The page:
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- Rapper Juice WRLD dead at 21 Sunday 3:02 PM
- Embody Andrew Yang, fight other presidential candidates in video game Sunday 2:33 PM
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- Beyoncé accused of paying dancers ‘low rates’ Sunday 11:58 AM
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- Netflix’s ‘The Confession Killer’ is a devastating and well-built portrait of a con artist Sunday 8:00 AM
- Swipe This! I’m ashamed to tell anyone about my online shopping habit Sunday 6:00 AM
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- Brother Nature was attacked, says everyone just watched with phones out Saturday 2:45 PM
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- Ex-vegan YouTuber accused of fraud after following meat-only diet Saturday 1:11 PM
If you’re wondering just how Facebook amassed the impressive numbers of 8 billion video views daily after only a few short years, this video has the lowdown on how its success is based off YouTube theft.
Kurzgesagt, a German design studio and YouTube channel, outlined the alleged sins of Facebook in their video push. They point out that 725 of the 1,000 most-viewed videos from first quarter 2015 were stolen from YouTube and reuploaded to Facebook’s player, amounting in 17 billion stolen views. The whole issue is especially problematic because even if YouTubers can catch the “freebotted” videos on Facebook, there’s no monetization option on Facebook like there is on YouTube for copyright holders to make money back off their pirates.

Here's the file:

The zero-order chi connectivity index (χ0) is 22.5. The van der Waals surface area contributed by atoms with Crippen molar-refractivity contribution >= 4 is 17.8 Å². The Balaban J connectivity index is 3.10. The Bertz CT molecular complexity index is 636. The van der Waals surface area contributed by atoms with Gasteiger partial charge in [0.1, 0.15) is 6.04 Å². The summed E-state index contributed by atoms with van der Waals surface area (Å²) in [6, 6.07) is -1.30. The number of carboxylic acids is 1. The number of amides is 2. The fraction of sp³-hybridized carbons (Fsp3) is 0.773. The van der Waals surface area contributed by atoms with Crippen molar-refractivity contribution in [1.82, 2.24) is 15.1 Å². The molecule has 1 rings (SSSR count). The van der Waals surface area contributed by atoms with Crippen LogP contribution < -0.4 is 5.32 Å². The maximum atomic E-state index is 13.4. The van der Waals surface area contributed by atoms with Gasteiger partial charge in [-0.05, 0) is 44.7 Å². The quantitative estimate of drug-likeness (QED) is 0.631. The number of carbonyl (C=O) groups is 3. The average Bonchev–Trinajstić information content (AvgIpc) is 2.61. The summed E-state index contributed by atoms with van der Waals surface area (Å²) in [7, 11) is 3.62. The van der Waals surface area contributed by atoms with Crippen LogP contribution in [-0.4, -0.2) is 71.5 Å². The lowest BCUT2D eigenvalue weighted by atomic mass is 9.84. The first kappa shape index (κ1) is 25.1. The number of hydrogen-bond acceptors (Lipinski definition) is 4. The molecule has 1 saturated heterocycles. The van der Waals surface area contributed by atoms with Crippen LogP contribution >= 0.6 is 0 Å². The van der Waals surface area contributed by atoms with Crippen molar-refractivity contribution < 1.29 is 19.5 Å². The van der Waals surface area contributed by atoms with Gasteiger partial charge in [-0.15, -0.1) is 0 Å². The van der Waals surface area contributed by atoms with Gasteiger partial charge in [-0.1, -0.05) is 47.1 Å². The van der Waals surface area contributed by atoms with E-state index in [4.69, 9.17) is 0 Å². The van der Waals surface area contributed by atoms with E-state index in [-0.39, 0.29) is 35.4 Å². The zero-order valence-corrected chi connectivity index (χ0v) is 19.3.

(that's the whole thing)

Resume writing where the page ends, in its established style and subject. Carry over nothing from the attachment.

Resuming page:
The video goes on to list other issues, like the algorithm-favoring Facebook uploads over the YouTube player, and the fact that views are counted after only three seconds of watch time.
This is not the first time that YouTubers have called out Facebook for faulty view counts. Hank Green, who runs VidCon and popular channels like SciShow and Vlogbrothers, wrote a multi-part blog series on the issue in August. He garnered much attention and support, but sometimes you need adorable illustrations to help catch the eye of the mainstream, which the Kurzgesagt video has in spades.
While Facebook responded to Green’s critique, there’s been no formal response from Facebook to the video yet.
A former YouTube reporter for the Daily Dot, Rae Votta has more than a decade of experience in the digital and entertainment industries. Her work has appeared on AOL, Huffington Post, Out Magazine, Logo, VH1, Current TV, Billboard, and NYMag. She joined Netflix in 2016.